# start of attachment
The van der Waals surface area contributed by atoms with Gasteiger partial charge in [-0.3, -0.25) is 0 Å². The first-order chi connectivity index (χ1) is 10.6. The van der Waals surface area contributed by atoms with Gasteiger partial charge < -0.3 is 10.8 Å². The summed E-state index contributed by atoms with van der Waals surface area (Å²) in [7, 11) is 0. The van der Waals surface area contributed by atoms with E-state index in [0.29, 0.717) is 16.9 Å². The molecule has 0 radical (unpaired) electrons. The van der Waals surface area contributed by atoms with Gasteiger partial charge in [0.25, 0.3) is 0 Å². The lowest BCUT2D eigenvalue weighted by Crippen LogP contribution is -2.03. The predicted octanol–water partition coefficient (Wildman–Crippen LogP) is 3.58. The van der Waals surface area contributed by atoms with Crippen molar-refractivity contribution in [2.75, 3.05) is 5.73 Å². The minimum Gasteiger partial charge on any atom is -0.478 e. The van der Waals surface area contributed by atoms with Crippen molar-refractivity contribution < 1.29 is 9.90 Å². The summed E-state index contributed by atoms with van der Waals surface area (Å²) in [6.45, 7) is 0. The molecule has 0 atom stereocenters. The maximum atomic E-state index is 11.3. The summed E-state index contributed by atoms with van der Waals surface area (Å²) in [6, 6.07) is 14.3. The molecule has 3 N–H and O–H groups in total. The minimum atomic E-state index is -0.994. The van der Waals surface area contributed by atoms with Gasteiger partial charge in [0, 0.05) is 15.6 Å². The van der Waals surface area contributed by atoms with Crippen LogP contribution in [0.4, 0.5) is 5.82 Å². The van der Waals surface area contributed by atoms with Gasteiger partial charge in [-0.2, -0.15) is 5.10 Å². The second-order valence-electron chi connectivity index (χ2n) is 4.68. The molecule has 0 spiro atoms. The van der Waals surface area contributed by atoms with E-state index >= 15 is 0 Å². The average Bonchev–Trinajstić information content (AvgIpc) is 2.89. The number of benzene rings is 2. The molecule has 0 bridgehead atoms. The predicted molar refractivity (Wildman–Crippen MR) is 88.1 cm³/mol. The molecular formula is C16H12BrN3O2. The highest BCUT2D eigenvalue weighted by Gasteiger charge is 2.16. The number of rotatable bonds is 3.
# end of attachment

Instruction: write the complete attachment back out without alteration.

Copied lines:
The van der Waals surface area contributed by atoms with Gasteiger partial charge in [-0.3, -0.25) is 0 Å². The first-order chi connectivity index (χ1) is 10.6. The van der Waals surface area contributed by atoms with Gasteiger partial charge < -0.3 is 10.8 Å². The summed E-state index contributed by atoms with van der Waals surface area (Å²) in [7, 11) is 0. The van der Waals surface area contributed by atoms with E-state index in [0.29, 0.717) is 16.9 Å². The molecule has 0 radical (unpaired) electrons. The van der Waals surface area contributed by atoms with Gasteiger partial charge in [0.25, 0.3) is 0 Å². The lowest BCUT2D eigenvalue weighted by Crippen LogP contribution is -2.03. The predicted octanol–water partition coefficient (Wildman–Crippen LogP) is 3.58. The van der Waals surface area contributed by atoms with Crippen molar-refractivity contribution in [2.75, 3.05) is 5.73 Å². The minimum Gasteiger partial charge on any atom is -0.478 e. The van der Waals surface area contributed by atoms with Crippen molar-refractivity contribution < 1.29 is 9.90 Å². The summed E-state index contributed by atoms with van der Waals surface area (Å²) in [6.45, 7) is 0. The molecule has 0 atom stereocenters. The maximum atomic E-state index is 11.3. The summed E-state index contributed by atoms with van der Waals surface area (Å²) in [6, 6.07) is 14.3. The molecule has 3 N–H and O–H groups in total. The minimum atomic E-state index is -0.994. The van der Waals surface area contributed by atoms with Gasteiger partial charge in [0, 0.05) is 15.6 Å². The van der Waals surface area contributed by atoms with Crippen LogP contribution in [0.4, 0.5) is 5.82 Å². The van der Waals surface area contributed by atoms with Gasteiger partial charge in [-0.2, -0.15) is 5.10 Å². The second-order valence-electron chi connectivity index (χ2n) is 4.68. The molecule has 0 spiro atoms. The van der Waals surface area contributed by atoms with E-state index >= 15 is 0 Å². The average Bonchev–Trinajstić information content (AvgIpc) is 2.89. The number of benzene rings is 2. The molecule has 0 bridgehead atoms. The predicted molar refractivity (Wildman–Crippen MR) is 88.1 cm³/mol. The molecular formula is C16H12BrN3O2. The highest BCUT2D eigenvalue weighted by Gasteiger charge is 2.16. The number of rotatable bonds is 3.